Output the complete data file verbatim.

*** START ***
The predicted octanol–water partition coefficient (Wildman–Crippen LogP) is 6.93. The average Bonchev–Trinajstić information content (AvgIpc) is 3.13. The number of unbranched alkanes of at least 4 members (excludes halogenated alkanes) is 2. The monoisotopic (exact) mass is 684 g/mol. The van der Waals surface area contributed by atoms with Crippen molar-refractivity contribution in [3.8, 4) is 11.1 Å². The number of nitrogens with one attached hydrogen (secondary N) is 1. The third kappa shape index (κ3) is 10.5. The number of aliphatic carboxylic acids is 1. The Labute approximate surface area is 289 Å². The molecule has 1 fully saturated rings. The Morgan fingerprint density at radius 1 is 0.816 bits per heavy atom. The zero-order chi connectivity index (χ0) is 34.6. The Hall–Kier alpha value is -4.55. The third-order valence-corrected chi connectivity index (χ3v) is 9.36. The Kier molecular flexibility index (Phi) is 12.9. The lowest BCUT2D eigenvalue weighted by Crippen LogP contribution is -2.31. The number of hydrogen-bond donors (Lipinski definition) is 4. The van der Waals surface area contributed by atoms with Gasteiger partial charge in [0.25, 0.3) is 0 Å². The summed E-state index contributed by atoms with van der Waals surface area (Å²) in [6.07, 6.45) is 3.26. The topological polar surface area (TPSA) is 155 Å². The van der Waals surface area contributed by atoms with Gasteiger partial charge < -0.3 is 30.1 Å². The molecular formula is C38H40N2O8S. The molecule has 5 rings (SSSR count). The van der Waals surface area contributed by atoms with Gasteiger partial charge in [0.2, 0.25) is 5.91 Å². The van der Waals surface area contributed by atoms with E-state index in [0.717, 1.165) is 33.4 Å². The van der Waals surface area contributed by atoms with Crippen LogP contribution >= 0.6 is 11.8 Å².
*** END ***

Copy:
The predicted octanol–water partition coefficient (Wildman–Crippen LogP) is 6.93. The average Bonchev–Trinajstić information content (AvgIpc) is 3.13. The number of unbranched alkanes of at least 4 members (excludes halogenated alkanes) is 2. The monoisotopic (exact) mass is 684 g/mol. The van der Waals surface area contributed by atoms with Crippen molar-refractivity contribution in [3.8, 4) is 11.1 Å². The number of nitrogens with one attached hydrogen (secondary N) is 1. The third kappa shape index (κ3) is 10.5. The number of aliphatic carboxylic acids is 1. The Labute approximate surface area is 289 Å². The molecule has 1 fully saturated rings. The Morgan fingerprint density at radius 1 is 0.816 bits per heavy atom. The zero-order chi connectivity index (χ0) is 34.6. The Hall–Kier alpha value is -4.55. The third-order valence-corrected chi connectivity index (χ3v) is 9.36. The Kier molecular flexibility index (Phi) is 12.9. The lowest BCUT2D eigenvalue weighted by Crippen LogP contribution is -2.31. The number of hydrogen-bond donors (Lipinski definition) is 4. The van der Waals surface area contributed by atoms with Gasteiger partial charge in [0.25, 0.3) is 0 Å². The summed E-state index contributed by atoms with van der Waals surface area (Å²) in [6.07, 6.45) is 3.26. The topological polar surface area (TPSA) is 155 Å². The van der Waals surface area contributed by atoms with Gasteiger partial charge < -0.3 is 30.1 Å². The molecular formula is C38H40N2O8S. The molecule has 5 rings (SSSR count). The van der Waals surface area contributed by atoms with Gasteiger partial charge in [0.2, 0.25) is 5.91 Å². The van der Waals surface area contributed by atoms with E-state index in [0.717, 1.165) is 33.4 Å². The van der Waals surface area contributed by atoms with Crippen LogP contribution >= 0.6 is 11.8 Å².